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I'm looking to create a square graph in TeX, to represent the unit ball for the infinity norm. I am trying to use the TikZ package but I am having trouble using the \draw command. I want to create something like this.

enter image description here

Any suggestions are greatly appreciated!

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    Welcome to TeX.SX! Please show us what you have tried already. It makes it much easier to help you if we know what packages you are using and if we have some working code to start from (i.e. your code should compile). Also, people are much more likely to help if you show that you have made an effort rather than expecting some one to do everything for you:) – user30471 Jan 19 '17 at 6:32
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This is rather easy.

Get yourself the faboulus TikZ- and PGF-Manual and Tutorial and follow the instructions from page 30 to page 43, as I did.

EDIT placed the lables above the rectangle.

\documentclass[11pt]{article}

\usepackage{tikz}

\begin{document}
\noindent%
%% Manual page 29
\begin{tikzpicture}[scale=4.5]
  %% First, the axis, from -1.4 to 1.4 in both directions
  %% Manual page 30, top
  \draw (-1.4, 0) -- (1.4, 0);
  \draw (0, -1.4) -- (0, 1.4);
  %% 
  %% Draw a grid
  %% Manual page 33
  \draw[ultra thin, gray, step=.1cm] (-1.3,-1.3) grid (1.3,1.3);
  %% 
  %% Finally, draw the red rectangle from -1,-1 to 1,1
  %% Manual page 32
  \draw[ultra thick, red] (-1, -1) rectangle (1, 1);
  %% 
  %% Place the labels
  %% Manual 43
  \foreach \x/\xtext in {-1, -0.5/-\frac{1}{2}, 0.5/\frac{1}{2}, 1}
  \draw (\x cm,1pt) -- (\x cm,-1pt) node[anchor=north] {$\xtext$};
  \foreach \y/\ytext in {-1, -0.5/-\frac{1}{2}, 0.5/\frac{1}{2}, 1}
  \draw (1pt,\y cm) -- (-1pt,\y cm) node[anchor=east] {$\ytext$};
\end{tikzpicture}
\end{document}

As Stefan asked for the result---here it it:

enter image description here

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    The manual might be huge and a bit daunting, but it's also a fine example of a good, detailed manual -- better than anything I've seen in commercial software recently. – Chris H Jan 19 '17 at 13:17
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    You might be so impressed by its sheer size (> 1000 pages), that you might get scared. But it is very well taught and worth the read. The solution above is my third try in TikZ. In fact, it was just copy and paste. – Jan Jan 19 '17 at 13:20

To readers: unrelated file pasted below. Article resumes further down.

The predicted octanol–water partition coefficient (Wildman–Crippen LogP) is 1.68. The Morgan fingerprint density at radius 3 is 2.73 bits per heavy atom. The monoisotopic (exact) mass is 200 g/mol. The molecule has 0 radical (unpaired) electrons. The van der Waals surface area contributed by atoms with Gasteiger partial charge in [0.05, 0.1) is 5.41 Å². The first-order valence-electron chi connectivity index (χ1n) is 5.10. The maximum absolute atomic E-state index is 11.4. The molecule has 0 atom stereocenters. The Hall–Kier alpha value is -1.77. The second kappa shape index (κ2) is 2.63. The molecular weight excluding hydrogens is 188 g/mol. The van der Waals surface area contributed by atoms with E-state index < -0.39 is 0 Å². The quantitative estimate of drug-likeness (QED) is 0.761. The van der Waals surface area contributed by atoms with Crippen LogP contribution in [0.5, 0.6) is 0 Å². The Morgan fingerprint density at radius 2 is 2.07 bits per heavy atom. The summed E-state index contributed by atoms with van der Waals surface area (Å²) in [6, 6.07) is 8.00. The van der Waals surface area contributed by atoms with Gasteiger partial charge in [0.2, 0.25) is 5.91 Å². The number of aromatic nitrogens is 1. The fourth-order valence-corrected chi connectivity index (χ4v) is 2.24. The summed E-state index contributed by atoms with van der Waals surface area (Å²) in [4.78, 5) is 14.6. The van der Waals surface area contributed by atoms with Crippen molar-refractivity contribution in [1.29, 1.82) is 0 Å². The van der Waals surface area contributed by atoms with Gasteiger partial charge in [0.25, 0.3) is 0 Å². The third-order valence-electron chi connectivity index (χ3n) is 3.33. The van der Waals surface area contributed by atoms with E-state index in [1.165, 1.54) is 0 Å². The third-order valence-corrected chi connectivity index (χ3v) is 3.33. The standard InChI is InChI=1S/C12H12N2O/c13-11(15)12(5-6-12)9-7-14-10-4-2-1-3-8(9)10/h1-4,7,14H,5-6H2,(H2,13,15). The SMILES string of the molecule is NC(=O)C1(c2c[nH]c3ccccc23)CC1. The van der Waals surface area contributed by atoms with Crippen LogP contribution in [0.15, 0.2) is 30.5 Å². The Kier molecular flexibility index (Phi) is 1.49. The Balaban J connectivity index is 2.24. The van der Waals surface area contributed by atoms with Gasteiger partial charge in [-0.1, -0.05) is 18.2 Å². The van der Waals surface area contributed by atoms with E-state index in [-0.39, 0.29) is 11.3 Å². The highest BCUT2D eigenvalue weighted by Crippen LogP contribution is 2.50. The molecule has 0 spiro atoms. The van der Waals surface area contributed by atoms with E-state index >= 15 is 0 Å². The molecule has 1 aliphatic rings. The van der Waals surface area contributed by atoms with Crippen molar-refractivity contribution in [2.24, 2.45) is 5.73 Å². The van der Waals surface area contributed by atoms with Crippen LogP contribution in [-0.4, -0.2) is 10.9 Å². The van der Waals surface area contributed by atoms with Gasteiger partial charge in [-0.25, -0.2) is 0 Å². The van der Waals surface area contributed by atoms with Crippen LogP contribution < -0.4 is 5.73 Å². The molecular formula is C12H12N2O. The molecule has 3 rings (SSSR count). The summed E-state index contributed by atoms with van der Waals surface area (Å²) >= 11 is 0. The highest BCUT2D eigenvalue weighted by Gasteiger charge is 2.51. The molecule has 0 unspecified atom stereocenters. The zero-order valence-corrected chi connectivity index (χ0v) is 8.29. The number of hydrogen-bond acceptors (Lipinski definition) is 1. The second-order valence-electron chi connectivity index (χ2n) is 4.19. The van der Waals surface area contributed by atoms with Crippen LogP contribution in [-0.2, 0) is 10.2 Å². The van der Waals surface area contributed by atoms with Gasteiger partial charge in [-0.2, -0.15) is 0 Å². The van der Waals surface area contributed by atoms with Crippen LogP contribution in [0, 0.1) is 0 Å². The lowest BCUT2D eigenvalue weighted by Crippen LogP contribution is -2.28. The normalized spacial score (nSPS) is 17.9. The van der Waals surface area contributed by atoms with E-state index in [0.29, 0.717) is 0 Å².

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    A tip: when trying to learn about a common command, navigate to the start of the index, then hit search to find its real entry. Searching for \draw will get you hits on every page – Chris H Jan 19 '17 at 13:22
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    Which is no Problem, since all commands/Options/... are links. Just find the first \draw and click on it. – pschulz Jan 19 '17 at 14:08
  • @Jan, it would be nice, if you could add the resulting image of your code to your answer. – Stefan Pinnow Jan 19 '17 at 14:28
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For graphs it is better to use pgfplots as it was specifically designed for graphing:

enter image description here

Code:

\documentclass{article}
\usepackage{pgfplots}

\begin{document}
\begin{tikzpicture}
\begin{axis}[
        axis y line=center,
        axis x line=middle, 
        xmin=-1.5,
        xmax=1.5,
        ymin=-1.5,
        ymax=1.5,
        grid=both,
        minor tick num=4,
        axis equal image,
]
    \addplot[red, ultra thick] coordinates {(-1,1) (1,1) (1,-1) (-1,-1) (-1,1)};
\end{axis}
\end{tikzpicture}
\end{document}
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  • There's a bad connection at (–1,1) – egreg Jan 19 '17 at 14:19
  • I have some minor suggestions, to simplify your code a bit: Instead of using two different values (which are aliases) you should provide either center or middle; even better would be to just use axis lines=... to directly set both axis. Then I would not repeat the last coordinate but use --cycle instead which should be used between the closing curly brace and the semicolon. Last I would define a variable using /tikz/declare function or \pgfmathsetmacro to store the axis limit and use this which makes it easier if you want to change it. – Stefan Pinnow Jan 19 '17 at 14:21